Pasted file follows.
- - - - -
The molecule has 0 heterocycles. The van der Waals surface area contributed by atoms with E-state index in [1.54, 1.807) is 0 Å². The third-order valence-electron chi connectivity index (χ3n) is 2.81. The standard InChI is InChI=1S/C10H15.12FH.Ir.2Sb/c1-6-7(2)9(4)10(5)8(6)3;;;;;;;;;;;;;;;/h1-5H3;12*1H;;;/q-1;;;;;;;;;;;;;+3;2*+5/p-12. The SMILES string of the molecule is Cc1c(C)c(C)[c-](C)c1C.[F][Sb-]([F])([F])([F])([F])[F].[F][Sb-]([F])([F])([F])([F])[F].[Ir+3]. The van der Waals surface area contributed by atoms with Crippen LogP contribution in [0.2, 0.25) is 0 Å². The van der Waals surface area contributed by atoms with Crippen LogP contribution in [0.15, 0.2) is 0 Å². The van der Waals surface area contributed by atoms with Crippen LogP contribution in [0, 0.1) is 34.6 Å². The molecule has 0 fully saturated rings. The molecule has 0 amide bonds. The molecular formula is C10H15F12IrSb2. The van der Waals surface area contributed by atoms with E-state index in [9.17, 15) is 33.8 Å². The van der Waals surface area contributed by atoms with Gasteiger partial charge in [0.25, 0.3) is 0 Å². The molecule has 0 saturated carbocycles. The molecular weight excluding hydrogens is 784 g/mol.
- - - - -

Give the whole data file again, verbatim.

The molecule has 0 heterocycles. The van der Waals surface area contributed by atoms with E-state index in [1.54, 1.807) is 0 Å². The third-order valence-electron chi connectivity index (χ3n) is 2.81. The standard InChI is InChI=1S/C10H15.12FH.Ir.2Sb/c1-6-7(2)9(4)10(5)8(6)3;;;;;;;;;;;;;;;/h1-5H3;12*1H;;;/q-1;;;;;;;;;;;;;+3;2*+5/p-12. The SMILES string of the molecule is Cc1c(C)c(C)[c-](C)c1C.[F][Sb-]([F])([F])([F])([F])[F].[F][Sb-]([F])([F])([F])([F])[F].[Ir+3]. The van der Waals surface area contributed by atoms with Crippen LogP contribution in [0.2, 0.25) is 0 Å². The van der Waals surface area contributed by atoms with Crippen LogP contribution in [0.15, 0.2) is 0 Å². The van der Waals surface area contributed by atoms with Crippen LogP contribution in [0, 0.1) is 34.6 Å². The molecule has 0 fully saturated rings. The molecule has 0 amide bonds. The molecular formula is C10H15F12IrSb2. The van der Waals surface area contributed by atoms with E-state index in [9.17, 15) is 33.8 Å². The van der Waals surface area contributed by atoms with Gasteiger partial charge in [0.25, 0.3) is 0 Å². The molecule has 0 saturated carbocycles. The molecular weight excluding hydrogens is 784 g/mol.